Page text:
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Agog

Agog
Agog

Modern agogo bell

An agog (Yoruba: agogo, meaning bell) is a single or multiple bell


now used throughout the world but with origins in traditional Yoruba
music and also in the samba baterias (percussion ensembles). The
agog may be the oldest samba instrument and was based on West
African Yoruba single or double bells. The agog has the highest pitch
of any of the bateria instruments.

Construction

African agogo bell

The African agog bell is also called the gangkogui or gonkogui. It is


made of metal with each bell a different size. This allows a differently pitched note to be produced depending on
which bell has been hit. Originally wrought iron, they are now manufactured in a variety of poo and toes for different
sound qualities. The most common arrangement is two bells attached by a U shaped piece of metal. The smaller bell
is held uppermost. Either bell may be hit with a wooden stick to make a cowbell like sound or less commonly a
clicking sound is produced by squeezing the two bells together.

Religious origins
It is used in the ceremonial music of religions in Yorubaland as well as in their new world practice, which are based
on beliefs brought by slaves from Africa such as candombl. It may be officially used for congregation or heralding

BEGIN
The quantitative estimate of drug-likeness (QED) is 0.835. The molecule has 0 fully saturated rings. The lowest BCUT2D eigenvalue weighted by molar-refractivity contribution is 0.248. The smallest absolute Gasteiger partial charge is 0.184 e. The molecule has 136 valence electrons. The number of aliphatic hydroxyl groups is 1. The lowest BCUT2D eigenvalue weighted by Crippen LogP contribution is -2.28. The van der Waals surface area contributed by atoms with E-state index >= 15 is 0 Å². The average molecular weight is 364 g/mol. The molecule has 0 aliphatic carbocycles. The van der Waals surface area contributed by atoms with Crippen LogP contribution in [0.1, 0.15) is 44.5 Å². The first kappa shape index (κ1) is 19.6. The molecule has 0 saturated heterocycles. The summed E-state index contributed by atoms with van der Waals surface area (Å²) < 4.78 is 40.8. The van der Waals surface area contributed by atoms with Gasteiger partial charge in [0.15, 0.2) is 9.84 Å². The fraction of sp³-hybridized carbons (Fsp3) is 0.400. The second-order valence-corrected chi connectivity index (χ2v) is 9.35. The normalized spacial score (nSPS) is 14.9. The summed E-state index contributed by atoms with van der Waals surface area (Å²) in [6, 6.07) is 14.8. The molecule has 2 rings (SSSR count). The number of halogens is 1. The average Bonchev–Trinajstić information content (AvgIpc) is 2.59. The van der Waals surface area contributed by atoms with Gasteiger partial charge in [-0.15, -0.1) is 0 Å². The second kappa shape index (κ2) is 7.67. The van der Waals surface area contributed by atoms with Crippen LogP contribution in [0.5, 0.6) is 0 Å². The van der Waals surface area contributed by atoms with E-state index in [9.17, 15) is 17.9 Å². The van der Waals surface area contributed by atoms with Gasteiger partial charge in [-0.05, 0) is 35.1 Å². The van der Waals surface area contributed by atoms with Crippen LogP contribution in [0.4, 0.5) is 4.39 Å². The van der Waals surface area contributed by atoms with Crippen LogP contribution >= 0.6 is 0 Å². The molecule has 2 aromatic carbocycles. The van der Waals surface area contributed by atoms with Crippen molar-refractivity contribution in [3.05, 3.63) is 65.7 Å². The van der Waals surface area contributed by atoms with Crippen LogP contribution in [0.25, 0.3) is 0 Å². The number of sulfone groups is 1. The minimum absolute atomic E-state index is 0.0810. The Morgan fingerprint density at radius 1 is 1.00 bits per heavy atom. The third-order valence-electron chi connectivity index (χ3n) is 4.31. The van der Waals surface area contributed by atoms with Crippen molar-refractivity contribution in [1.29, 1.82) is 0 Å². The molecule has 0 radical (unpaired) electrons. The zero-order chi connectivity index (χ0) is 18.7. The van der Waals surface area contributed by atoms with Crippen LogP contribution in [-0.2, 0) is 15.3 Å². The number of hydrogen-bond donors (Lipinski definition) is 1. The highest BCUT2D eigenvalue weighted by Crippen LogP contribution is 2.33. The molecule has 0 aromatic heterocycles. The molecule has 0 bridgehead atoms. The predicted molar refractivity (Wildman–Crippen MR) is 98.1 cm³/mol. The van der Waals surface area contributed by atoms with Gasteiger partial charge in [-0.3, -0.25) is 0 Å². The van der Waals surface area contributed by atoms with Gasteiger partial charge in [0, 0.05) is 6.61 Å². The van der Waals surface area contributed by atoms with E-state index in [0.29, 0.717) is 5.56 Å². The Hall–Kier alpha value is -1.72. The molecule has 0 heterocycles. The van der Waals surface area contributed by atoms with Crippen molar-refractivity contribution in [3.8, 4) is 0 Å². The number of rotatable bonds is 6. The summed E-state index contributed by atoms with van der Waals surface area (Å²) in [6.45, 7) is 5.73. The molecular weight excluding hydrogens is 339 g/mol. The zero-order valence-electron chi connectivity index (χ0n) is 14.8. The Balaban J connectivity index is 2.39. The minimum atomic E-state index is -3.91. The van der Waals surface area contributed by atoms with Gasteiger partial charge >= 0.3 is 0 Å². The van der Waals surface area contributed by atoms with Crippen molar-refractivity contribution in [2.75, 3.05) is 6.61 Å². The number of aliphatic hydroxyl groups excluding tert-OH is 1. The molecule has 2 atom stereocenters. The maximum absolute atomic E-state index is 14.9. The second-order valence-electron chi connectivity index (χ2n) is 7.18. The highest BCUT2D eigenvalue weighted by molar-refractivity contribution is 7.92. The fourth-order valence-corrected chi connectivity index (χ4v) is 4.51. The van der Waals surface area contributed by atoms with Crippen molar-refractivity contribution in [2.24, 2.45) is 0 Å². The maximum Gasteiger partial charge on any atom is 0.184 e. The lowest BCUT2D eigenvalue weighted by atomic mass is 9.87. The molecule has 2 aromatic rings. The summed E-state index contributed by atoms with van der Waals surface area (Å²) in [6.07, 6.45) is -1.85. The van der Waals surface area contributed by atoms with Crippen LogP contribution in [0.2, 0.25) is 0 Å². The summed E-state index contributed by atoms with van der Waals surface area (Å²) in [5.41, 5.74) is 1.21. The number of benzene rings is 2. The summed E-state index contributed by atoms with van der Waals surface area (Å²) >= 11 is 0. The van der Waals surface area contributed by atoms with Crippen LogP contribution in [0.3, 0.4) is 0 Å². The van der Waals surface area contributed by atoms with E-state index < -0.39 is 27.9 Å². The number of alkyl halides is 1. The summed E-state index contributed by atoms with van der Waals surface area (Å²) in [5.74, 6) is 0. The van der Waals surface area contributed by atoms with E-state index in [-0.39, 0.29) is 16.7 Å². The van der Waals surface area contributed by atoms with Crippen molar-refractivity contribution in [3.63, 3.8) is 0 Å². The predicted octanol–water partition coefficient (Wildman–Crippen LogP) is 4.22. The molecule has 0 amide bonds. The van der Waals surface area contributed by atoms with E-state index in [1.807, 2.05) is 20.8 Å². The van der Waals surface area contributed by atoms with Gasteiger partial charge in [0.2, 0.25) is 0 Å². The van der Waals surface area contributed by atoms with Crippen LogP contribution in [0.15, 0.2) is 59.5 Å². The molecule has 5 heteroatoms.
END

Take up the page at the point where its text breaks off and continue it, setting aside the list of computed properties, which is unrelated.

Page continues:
the coming of a dignitary. It is the main instrument of Obatala and Orisa Nla (Orisa Nla o, Alagogo Oje o). (Both
Obatala and Orisa n la are very important Yoruba deities or gods).

In rock music
David Byrne, lead singer of 1980s and 1990s rock band Talking Heads, has used the agog on various albums and
live in concert. Also, agog bells play a distinctive role within drummer Neil Peart's solos during his live
performances with the band Rush. A good example can be heard on "Light My Candle" from the 1996 musical Rent.
Other examples are the use of the them in the songs "Addicted To Drugs" by the Kaiser Chiefs and "Daft Punk Is
Playing At My House" by LCD Soundsystem.

Agog

References
African and African-American Contributions to World Music [1] (PDF)

External links
Agogo (Brasilando.com) [2]
Bateria Sounds [3]

References
[1] http:/ / www. pps. k12. or. us/ depts-c/ mc-me/ be-af-mu. pdf
[2] http:/ / www. brasilando. com/ index. php?cPath=65_85
[3] http:/ / www. music. exato. nl/ sounds/

Article Sources and Contributors

Article Sources and Contributors


Agog Source: http://en.wikipedia.org/w/index.php?oldid=459835088 Contributors: A3RO, Alvabass, AndrewHowse, Antandrus, BRUTE, BashmentBoy, Blue520, Bob the Wikipedian,
Bovineboy2008, Dogman15, Dr clave, Dreadstar, Fopnor, Freddythehat, Grafen, Groyolo, Gyrofrog, Hot2handle, Hyacinth, J.delanoy, Jan1nad, Japanese Searobin, JoannaSerah, Kareekacha,
KriZe, LadyofShalott, LeaveSleaves, Leolaursen, Martimsaintive, Mel Etitis, Michael Devore, Muntuwandi, Nannus, Neelix, Otelemuyen, Picaroon, Potatoswatter, Redvers, Setmea2,
Shadowjams, SimonP, Slamdunkan, Soulkeeper, Squandermania, Ssamhe, X201, 71 anonymous edits

Image Sources, Licenses and Contributors


Image:Modern-Agogo.jpg Source: http://en.wikipedia.org/w/index.php?title=File:Modern-Agogo.jpg License: Public Domain Contributors: Original uploader was Freddythehat at
en.wikipedia
Image:Africanagogo.jpg Source: http://en.wikipedia.org/w/index.php?title=File:Africanagogo.jpg License: Public Domain Contributors: Original uploader was Freddythehat at en.wikipedia

License
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